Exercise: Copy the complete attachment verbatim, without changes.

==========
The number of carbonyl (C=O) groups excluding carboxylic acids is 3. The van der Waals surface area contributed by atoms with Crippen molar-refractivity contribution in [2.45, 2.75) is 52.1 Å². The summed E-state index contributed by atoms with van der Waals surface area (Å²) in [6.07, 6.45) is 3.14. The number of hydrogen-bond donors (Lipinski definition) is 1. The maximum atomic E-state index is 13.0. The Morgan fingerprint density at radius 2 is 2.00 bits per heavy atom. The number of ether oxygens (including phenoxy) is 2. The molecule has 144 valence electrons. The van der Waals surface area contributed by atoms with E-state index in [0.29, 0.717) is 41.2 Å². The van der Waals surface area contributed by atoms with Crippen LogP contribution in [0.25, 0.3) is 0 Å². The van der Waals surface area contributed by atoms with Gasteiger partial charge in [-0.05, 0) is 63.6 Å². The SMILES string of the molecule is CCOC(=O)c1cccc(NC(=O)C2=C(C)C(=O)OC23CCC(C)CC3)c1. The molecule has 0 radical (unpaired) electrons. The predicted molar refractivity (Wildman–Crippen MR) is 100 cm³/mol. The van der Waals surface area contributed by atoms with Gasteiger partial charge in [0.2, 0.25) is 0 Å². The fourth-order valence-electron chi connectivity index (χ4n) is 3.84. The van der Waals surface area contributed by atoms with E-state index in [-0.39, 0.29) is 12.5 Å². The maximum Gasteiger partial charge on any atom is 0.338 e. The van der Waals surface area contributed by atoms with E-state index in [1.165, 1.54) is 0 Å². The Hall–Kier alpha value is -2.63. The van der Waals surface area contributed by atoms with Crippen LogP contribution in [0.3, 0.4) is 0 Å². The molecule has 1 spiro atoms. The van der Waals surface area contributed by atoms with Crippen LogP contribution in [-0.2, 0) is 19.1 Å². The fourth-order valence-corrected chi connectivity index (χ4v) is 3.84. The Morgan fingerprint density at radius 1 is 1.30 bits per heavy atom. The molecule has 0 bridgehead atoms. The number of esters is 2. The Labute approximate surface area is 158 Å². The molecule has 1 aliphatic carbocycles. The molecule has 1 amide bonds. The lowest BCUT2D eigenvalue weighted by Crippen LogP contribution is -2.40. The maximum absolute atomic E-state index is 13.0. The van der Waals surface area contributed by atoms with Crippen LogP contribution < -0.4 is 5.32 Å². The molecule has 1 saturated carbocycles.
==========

The number of carbonyl (C=O) groups excluding carboxylic acids is 3. The van der Waals surface area contributed by atoms with Crippen molar-refractivity contribution in [2.45, 2.75) is 52.1 Å². The summed E-state index contributed by atoms with van der Waals surface area (Å²) in [6.07, 6.45) is 3.14. The number of hydrogen-bond donors (Lipinski definition) is 1. The maximum atomic E-state index is 13.0. The Morgan fingerprint density at radius 2 is 2.00 bits per heavy atom. The number of ether oxygens (including phenoxy) is 2. The molecule has 144 valence electrons. The van der Waals surface area contributed by atoms with E-state index in [0.29, 0.717) is 41.2 Å². The van der Waals surface area contributed by atoms with Crippen LogP contribution in [0.25, 0.3) is 0 Å². The van der Waals surface area contributed by atoms with Gasteiger partial charge in [-0.05, 0) is 63.6 Å². The SMILES string of the molecule is CCOC(=O)c1cccc(NC(=O)C2=C(C)C(=O)OC23CCC(C)CC3)c1. The molecule has 0 radical (unpaired) electrons. The predicted molar refractivity (Wildman–Crippen MR) is 100 cm³/mol. The van der Waals surface area contributed by atoms with Gasteiger partial charge in [0.2, 0.25) is 0 Å². The fourth-order valence-electron chi connectivity index (χ4n) is 3.84. The van der Waals surface area contributed by atoms with E-state index in [-0.39, 0.29) is 12.5 Å². The maximum Gasteiger partial charge on any atom is 0.338 e. The van der Waals surface area contributed by atoms with E-state index in [1.165, 1.54) is 0 Å². The Hall–Kier alpha value is -2.63. The van der Waals surface area contributed by atoms with Crippen LogP contribution in [0.3, 0.4) is 0 Å². The molecule has 1 spiro atoms. The van der Waals surface area contributed by atoms with Crippen LogP contribution in [-0.2, 0) is 19.1 Å². The fourth-order valence-corrected chi connectivity index (χ4v) is 3.84. The Morgan fingerprint density at radius 1 is 1.30 bits per heavy atom. The molecule has 0 bridgehead atoms. The number of esters is 2. The Labute approximate surface area is 158 Å². The molecule has 1 aliphatic carbocycles. The molecule has 1 amide bonds. The lowest BCUT2D eigenvalue weighted by Crippen LogP contribution is -2.40. The maximum absolute atomic E-state index is 13.0. The van der Waals surface area contributed by atoms with Crippen LogP contribution < -0.4 is 5.32 Å². The molecule has 1 saturated carbocycles.